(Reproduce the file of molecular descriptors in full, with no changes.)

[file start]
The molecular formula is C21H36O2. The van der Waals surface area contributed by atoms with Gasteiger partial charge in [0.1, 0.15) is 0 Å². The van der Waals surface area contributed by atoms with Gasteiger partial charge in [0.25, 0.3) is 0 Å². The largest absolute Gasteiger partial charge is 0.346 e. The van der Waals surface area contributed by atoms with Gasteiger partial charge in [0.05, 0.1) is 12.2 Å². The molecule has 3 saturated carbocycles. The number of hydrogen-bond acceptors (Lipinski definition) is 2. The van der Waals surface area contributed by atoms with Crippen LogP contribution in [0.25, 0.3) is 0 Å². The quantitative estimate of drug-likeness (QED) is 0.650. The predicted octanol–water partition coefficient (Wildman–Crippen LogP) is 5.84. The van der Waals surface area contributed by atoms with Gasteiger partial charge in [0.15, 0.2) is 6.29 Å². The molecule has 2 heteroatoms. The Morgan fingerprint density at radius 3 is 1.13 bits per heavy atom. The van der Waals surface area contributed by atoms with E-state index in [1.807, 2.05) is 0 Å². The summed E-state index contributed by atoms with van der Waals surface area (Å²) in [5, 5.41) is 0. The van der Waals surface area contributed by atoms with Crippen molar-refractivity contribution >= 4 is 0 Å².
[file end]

The molecular formula is C21H36O2. The van der Waals surface area contributed by atoms with Gasteiger partial charge in [0.1, 0.15) is 0 Å². The van der Waals surface area contributed by atoms with Gasteiger partial charge in [0.25, 0.3) is 0 Å². The largest absolute Gasteiger partial charge is 0.346 e. The van der Waals surface area contributed by atoms with Gasteiger partial charge in [0.05, 0.1) is 12.2 Å². The molecule has 3 saturated carbocycles. The number of hydrogen-bond acceptors (Lipinski definition) is 2. The van der Waals surface area contributed by atoms with Crippen LogP contribution in [0.25, 0.3) is 0 Å². The quantitative estimate of drug-likeness (QED) is 0.650. The predicted octanol–water partition coefficient (Wildman–Crippen LogP) is 5.84. The van der Waals surface area contributed by atoms with Gasteiger partial charge in [0.15, 0.2) is 6.29 Å². The molecule has 2 heteroatoms. The Morgan fingerprint density at radius 3 is 1.13 bits per heavy atom. The van der Waals surface area contributed by atoms with E-state index in [1.807, 2.05) is 0 Å². The summed E-state index contributed by atoms with van der Waals surface area (Å²) in [5, 5.41) is 0. The van der Waals surface area contributed by atoms with Crippen molar-refractivity contribution >= 4 is 0 Å².